Although Dr. Martin Luther King, Jr. and John Lewis captured the headlines, it was the death of 26-year-old Jimmie Lee Jackson that inspired the 1965 Selma-to-Montgomery March.
After fighting in the Vietnam War, Jackson had returned home to Marion, Ala., which also happens to be the birthplace of Coretta Scott King, about 30 miles northwest of Selma in the soil-rich Black Belt region of Alabama. Although Blacks made up a majority of Black Belt counties, they were less than 1 percent of the registered voters.
A pulpwood worker, Jackson had attempted five times to register, none successfully. In an effort to expand voter registration in the area, James Orange, a Southern Christian Leadership Conference (SCLC) field organizer, and George Best of the Student Nonviolent Coordinating Committee (SNCC) had moved to Perry County in early 1965. Before long, local residents were trying to register to vote, most of them for the first time.
On Feb. 18, Orange, who included students in the movement, was arrested, allegedly for contributing to delinquency of minors. That set off a round of protests.
Shortly after being released from jail in Selma, C. T. Vivian of SCLC was sent to Marion to address a mass meeting at Zion Chapel Methodist Church. The plan was to hold a night march to the jail, which would cover less than the length of a football field, to demand James Orange’s release. If confronted by police, demonstrators were instructed to kneel in prayer and return to the church.
But White law enforcement officials had another plan.
In his excellent book, Selma 1965: The March That Changed the South, Charles E. Fager recounted:
“But when the preachers at the head of the line came out of the door, the sidewalk was lined with helmeted state troopers, long, black billy clubs at the ready, and they were stopped less than a half block down. ‘This is an unlawful assembly,’ the police chief announced over a public address system. ‘You are hereby ordered to disperse. Go home or go back to the church.’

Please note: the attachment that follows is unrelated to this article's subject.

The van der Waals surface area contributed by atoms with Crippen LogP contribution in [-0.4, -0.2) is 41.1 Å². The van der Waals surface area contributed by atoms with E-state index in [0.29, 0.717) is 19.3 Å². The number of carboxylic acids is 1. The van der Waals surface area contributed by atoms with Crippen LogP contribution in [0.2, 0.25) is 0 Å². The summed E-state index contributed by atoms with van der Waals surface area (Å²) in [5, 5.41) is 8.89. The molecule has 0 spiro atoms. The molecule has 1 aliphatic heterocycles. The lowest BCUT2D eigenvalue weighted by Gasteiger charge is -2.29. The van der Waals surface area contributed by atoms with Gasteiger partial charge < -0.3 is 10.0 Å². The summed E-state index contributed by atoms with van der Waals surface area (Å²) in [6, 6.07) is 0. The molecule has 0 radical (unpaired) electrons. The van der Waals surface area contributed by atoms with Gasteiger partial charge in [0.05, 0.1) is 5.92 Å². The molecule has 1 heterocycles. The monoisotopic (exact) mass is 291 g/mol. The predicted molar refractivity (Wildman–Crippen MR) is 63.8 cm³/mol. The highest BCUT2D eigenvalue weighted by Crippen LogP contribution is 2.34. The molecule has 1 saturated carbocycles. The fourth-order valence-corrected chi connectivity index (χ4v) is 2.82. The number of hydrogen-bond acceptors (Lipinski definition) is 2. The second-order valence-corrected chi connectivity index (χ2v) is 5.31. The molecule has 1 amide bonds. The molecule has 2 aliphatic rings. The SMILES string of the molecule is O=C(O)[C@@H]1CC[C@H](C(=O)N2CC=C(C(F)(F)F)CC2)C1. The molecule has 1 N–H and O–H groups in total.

“Just then all of the street lights around the square went out, and troopers began clubbing the Rev. James Dobynes, a black minister at the front of the line.”
NBC News correspondent Richard Valeriani was knocked to the ground, bleeding from a head wound, and another journalist, UPI photographer Pete Fisher, was also beaten and his camera was smashed into tiny pieces.
“The panicked crowd tried to get back into the church, but the doors were jammed full and the people spilled around it down a side street, taking cover wherever they could,” Fager wrote. “The troopers came after them, clubs swinging, splitting scalps and smashing ribs as they advanced. Two or three dozen people rushed through the doors of Mack’s Café, a few doors down, seeking refuge in its crowded, dark interior. Among them were Jimmie Lee Jackson, a young man of twenty-six years old, his mother, Viola and his grandfather Cager Lee, eighty-two. The old man had already been caught and beaten behind the church, and was bleeding.
“His grandson was helping him out of the door to get medical attention when a squad of troopers came toward them, chasing and beating people before them, and forced the two men back into the café. The troopers came inside, smashed all the lights within reach and began clubbing people indiscriminately. When one hit Viola and knocked her screaming to the floor, Jimmie Lee lunged at him. The trooper struck him across the face, and the young Jackson went careening into the floor himself. Then a trooper picked him up and slammed him against a cigarette machine while another trooper, a man named Fowler, drew his pistol and calmly shot Jackson point blank in the stomach.”
The author noted, “Jackson didn’t realize he had been shot until a few moments later, because the troopers continued beating him and the others unmercifully.”
Someone took Jackson to the Perry County Hospital. He was transferred to Good Samaritan Hospital in Selma, where he died a week later.
The state trooper, James Bonard Fowler, was not charged until May 10, 2007 as a result of a cold case investigation. He pled guilty to manslaughter and was sentenced to only six months in jail.
According to Taylor Branch’s Pulitzer Prize-winning At Canaan’s Edge, although Dr. King had preached many funerals by then, a reporter noticed “a tear glistened from the corner of his eye as he rose to speak.”
King deplored “the cowardice of every Negro” who “stands on the sidelines in the struggle for justice.” King said, “Jimmie Lee Jackson is speaking to us from the casket and he is saying to us that we must substitute courage for caution…We must not be bitter, and we must not harbor ideas of retaliation with violence. We must not lose faith in our white brothers.”
Whatever its purported shortcomings, the movie “Selma,” allows Jimmie Lee Jackson to continue speaking to us from the grave.
George E. Curry, former editor-in-chief of Emerge magazine, is editor-in-chief of the National Newspaper Publishers Association News Service (NNPA.) He is a keynote speaker, moderator, and media coach. Curry can be reached through his Web site, www.georgecurry.com. You can also follow him at www.twitter.com/currygeorge and George E. Curry Fan Page on Facebook.